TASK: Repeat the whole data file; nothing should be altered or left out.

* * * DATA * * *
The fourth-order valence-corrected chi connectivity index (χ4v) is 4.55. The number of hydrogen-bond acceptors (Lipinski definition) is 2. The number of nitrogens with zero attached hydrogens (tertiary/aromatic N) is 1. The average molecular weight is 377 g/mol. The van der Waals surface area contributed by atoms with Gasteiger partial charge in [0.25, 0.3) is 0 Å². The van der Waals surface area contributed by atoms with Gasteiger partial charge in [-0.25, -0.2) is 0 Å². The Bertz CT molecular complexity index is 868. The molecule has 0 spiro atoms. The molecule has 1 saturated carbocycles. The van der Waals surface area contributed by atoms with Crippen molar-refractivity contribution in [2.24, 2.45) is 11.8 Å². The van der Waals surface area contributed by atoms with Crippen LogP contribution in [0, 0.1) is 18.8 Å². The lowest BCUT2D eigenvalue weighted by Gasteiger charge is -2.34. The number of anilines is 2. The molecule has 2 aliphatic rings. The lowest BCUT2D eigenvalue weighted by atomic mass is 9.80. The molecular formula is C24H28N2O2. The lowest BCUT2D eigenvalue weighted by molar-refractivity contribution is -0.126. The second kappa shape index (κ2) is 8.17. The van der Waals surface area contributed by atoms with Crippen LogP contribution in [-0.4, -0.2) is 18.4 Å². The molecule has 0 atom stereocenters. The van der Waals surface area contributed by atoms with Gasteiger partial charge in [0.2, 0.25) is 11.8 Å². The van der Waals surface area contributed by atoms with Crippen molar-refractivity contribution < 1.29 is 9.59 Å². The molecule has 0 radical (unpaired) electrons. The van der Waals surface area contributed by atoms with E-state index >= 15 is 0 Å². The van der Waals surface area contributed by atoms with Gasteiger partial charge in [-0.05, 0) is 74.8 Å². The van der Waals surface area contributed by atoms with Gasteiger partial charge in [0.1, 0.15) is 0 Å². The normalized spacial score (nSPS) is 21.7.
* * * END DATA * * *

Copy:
The fourth-order valence-corrected chi connectivity index (χ4v) is 4.55. The number of hydrogen-bond acceptors (Lipinski definition) is 2. The number of nitrogens with zero attached hydrogens (tertiary/aromatic N) is 1. The average molecular weight is 377 g/mol. The van der Waals surface area contributed by atoms with Gasteiger partial charge in [0.25, 0.3) is 0 Å². The van der Waals surface area contributed by atoms with Gasteiger partial charge in [-0.25, -0.2) is 0 Å². The Bertz CT molecular complexity index is 868. The molecule has 0 spiro atoms. The molecule has 1 saturated carbocycles. The van der Waals surface area contributed by atoms with Crippen molar-refractivity contribution in [2.24, 2.45) is 11.8 Å². The van der Waals surface area contributed by atoms with Crippen LogP contribution in [0, 0.1) is 18.8 Å². The lowest BCUT2D eigenvalue weighted by Gasteiger charge is -2.34. The number of anilines is 2. The molecule has 2 aliphatic rings. The lowest BCUT2D eigenvalue weighted by atomic mass is 9.80. The molecular formula is C24H28N2O2. The lowest BCUT2D eigenvalue weighted by molar-refractivity contribution is -0.126. The second kappa shape index (κ2) is 8.17. The van der Waals surface area contributed by atoms with Crippen LogP contribution in [-0.4, -0.2) is 18.4 Å². The molecule has 0 atom stereocenters. The van der Waals surface area contributed by atoms with Gasteiger partial charge in [0.2, 0.25) is 11.8 Å². The van der Waals surface area contributed by atoms with Crippen molar-refractivity contribution < 1.29 is 9.59 Å². The molecule has 0 radical (unpaired) electrons. The van der Waals surface area contributed by atoms with E-state index >= 15 is 0 Å². The van der Waals surface area contributed by atoms with Gasteiger partial charge in [-0.05, 0) is 74.8 Å². The van der Waals surface area contributed by atoms with Gasteiger partial charge in [0.1, 0.15) is 0 Å². The normalized spacial score (nSPS) is 21.7.